Women & Film, the first ever feminist film magazine, was published in California during the early 1970s. It was founded by two women, Siew-Hwa Beh and Saundra Salyer, both young, aspiring filmmakers who had been involved in the radical political movements of the previous decade, including the anti-war movement and women’s liberation. Despite its informal distribution networks and financial constraints, the magazine reached innumerable readers across the United States and had subscribers from around the world. Many of the magazine’s contributors went on to play major roles in the development of film theory and criticism and include scholars such as Bill Nichols, Chuck Kleinhans, Julia Lesage and Constance Penley.
My project is an attempt to retrace the story of the magazine’s founding, development and demise against the tumultuous backdrop of late 1960s and early 70s America, specifically US film culture and the women’s movement. Rooted in the activism and counterculture of the West Coast during the 1970s, the magazine bridges the gap between the first impassioned critiques of mainstream American and European cinema informed by second wave feminism and the pioneers of the women’s film movement, with the later establishment of feminist film theory and criticism and the practitioners of women’s counter-cinema, such as Laura Mulvey, Peter Wollen, Yvonne Rainer and Sally Potter.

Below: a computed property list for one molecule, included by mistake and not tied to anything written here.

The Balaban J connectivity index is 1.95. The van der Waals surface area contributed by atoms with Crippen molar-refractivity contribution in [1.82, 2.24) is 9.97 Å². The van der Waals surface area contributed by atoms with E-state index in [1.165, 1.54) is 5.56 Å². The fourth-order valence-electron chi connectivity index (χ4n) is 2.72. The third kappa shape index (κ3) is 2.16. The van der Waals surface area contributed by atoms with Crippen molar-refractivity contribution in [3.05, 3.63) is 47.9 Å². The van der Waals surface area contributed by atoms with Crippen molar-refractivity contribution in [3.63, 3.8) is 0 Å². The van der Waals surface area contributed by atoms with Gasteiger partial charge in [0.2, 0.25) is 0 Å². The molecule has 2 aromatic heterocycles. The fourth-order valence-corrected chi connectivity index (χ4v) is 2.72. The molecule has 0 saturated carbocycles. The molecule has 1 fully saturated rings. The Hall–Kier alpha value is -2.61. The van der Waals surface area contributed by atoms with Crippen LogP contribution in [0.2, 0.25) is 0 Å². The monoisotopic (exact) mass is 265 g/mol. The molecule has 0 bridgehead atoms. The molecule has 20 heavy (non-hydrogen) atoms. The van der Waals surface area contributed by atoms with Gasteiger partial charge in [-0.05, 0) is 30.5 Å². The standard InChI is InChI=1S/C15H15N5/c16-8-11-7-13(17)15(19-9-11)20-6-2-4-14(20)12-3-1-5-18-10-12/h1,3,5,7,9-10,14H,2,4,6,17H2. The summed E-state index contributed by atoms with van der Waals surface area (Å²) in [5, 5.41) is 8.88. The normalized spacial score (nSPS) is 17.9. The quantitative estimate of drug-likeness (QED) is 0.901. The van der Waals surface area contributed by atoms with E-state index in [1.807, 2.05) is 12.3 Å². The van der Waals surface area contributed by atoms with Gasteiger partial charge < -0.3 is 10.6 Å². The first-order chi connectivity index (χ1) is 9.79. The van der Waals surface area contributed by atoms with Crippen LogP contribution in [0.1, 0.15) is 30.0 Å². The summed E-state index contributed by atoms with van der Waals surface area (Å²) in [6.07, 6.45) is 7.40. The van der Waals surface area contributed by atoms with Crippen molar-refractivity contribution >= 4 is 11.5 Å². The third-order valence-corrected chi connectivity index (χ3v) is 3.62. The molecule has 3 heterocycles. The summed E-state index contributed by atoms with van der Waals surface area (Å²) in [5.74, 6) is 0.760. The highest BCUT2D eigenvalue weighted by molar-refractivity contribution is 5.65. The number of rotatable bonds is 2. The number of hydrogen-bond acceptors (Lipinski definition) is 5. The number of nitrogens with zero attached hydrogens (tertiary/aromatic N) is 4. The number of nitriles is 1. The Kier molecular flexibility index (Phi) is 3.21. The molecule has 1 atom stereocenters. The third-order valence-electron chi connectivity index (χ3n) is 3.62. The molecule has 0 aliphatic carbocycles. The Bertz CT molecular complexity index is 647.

This blog is the online facet of my PhD thesis, begun in 2011 at Royal Holloway, University of London. It encompasses the cooperation and contributions from several of Women & Film‘s founders, writers and editors in tandem with my own historial investigation into the period from which it emerged. In addition to this, my study takes into account the magazine’s place in the development of feminist film criticism, with reference to both early women’s writing on film and the poststructuralist theories of the 1970s.